Both the Arlington Street Church and Fenway Park came before the Boston Landmarks Commission (BLC) on May 28 with proposals to make changes to the properties.
The BLC heard a somewhat controversial proposal for Fenway Park. As part of the Fenway Park Improvements project that includes the proposed Fenway Theater, the Red Sox proposed to remove six rows of bleacher seats to create a flat deck for bleachers fans to access a new concessions and restrooms area. The BLC voted to approve the proposal with the proviso that they will have continued review for this piece of the improvement project.
According to architect Chuck Izzo, the removal of these rows will cause the park to lose about 350 seats. “We’ve been looking at doing something with this portion of the bleachers for 10-15 years,” Izzo said. He said that while it’s “always been on the agenda,” there has been a reluctance to do anything until we had a project for the area, which is now the Fenway Theater and the function space that will sit on the triangle of land adjacent to the ballpark. The proposed theater would not be seen at all from inside the park, so it will not be blocking any skyline views, Izzo said.
“This has always been part of the plan, if you will,” Izzo said. These changes to the bleacher area will better serve the fans in these seats, as there is currently no close concession/restroom area for these fans. Izzo said that a younger fan base is looking for these types of spaces as well.
Dan Wilson from the group Save Fenway Park said that the Red Sox have saved Fenway Park “and done a better job than I could have imagined,” but “this is a change which is considerable,” he said. He said these changes would not just affect a small number of fans, but since they would be visible from the entire park, he had some concerns.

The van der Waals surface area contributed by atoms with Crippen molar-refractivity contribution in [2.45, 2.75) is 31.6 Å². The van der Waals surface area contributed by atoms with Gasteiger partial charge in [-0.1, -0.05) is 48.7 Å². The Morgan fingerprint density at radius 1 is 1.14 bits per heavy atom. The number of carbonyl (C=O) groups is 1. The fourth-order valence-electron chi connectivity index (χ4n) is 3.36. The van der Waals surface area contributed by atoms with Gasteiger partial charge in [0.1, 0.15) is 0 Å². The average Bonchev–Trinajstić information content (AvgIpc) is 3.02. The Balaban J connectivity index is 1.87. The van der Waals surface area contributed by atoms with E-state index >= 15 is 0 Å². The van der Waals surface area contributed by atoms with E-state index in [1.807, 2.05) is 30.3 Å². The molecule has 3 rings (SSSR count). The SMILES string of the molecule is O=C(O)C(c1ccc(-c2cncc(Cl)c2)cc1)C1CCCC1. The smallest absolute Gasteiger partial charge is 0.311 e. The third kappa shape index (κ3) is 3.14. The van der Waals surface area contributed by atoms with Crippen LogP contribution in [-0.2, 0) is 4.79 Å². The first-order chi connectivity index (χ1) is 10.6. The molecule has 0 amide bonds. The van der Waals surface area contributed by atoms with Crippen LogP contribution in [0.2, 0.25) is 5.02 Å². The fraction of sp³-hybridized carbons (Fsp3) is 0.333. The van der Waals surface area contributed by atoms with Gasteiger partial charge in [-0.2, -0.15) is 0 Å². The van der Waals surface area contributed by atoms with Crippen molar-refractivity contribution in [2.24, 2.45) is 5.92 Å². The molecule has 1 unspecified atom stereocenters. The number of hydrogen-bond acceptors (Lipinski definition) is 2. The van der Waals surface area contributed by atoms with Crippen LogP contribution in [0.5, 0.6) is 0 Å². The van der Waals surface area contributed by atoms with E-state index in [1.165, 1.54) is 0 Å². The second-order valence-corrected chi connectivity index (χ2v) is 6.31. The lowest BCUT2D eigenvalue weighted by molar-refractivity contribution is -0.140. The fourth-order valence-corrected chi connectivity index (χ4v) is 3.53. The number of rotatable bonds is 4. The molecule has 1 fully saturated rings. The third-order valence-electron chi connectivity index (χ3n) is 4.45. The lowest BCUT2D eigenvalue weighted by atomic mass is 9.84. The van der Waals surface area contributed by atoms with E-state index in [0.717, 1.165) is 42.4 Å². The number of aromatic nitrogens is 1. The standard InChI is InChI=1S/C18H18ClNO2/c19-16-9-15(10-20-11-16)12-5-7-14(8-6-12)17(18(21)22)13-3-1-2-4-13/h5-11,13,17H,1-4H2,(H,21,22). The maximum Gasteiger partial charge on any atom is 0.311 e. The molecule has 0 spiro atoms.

Alison Frazee, Assistant Director at the Boston Preservation Alliance, said that the Boston Preservation Alliance has been engaged with this project and has met with the team a few times. “Overall, I think we are supportive with the larger project,” she said. She said that the team has “been very sensitive” to concerns, and she realizes that the use of the ballpark is changing and people are enjoying other things, as well as baseball Fenway Park. “We are still talking with them about the different aspects of this,” she said, and the remaining concern is the view of the city skyline from different parts of the park, but she does realize that the skyline itself is also changing and will continue to change over time.
Erika Darlin of Save Fenway Park said that she doesn’t “want to belittle the loss of those seats,” as she believes the bleacher area has been well served and is not as neglected of an area as it is being made out to be in this proposal.
The Red Sox project team said they believe the visual connection is important for the concession area in this project.
“There’s more than one way to look at Fenway Park and its design,” Commissioner Brad Walker said. “The joy and the beauty of Fenway is that its a quirky old park in the middle of the city,” and he said that he is in favor of changing the park to meet the changing demands of the fans. “Views in and out of the ballpark change,” he said. “I’m in favor of making adjustments, even fairly serious adjustments to the ballpark and not treating every little bit of it as precious.”
“I don’t have a problem with the change,” Commissioner David Berarducci said. “I don’t like removing those seats; those are the most affordable seats.” Berarducci said he wanted to see if there was a way to keep “at least a few more rows of bleachers” by raising the patio area higher.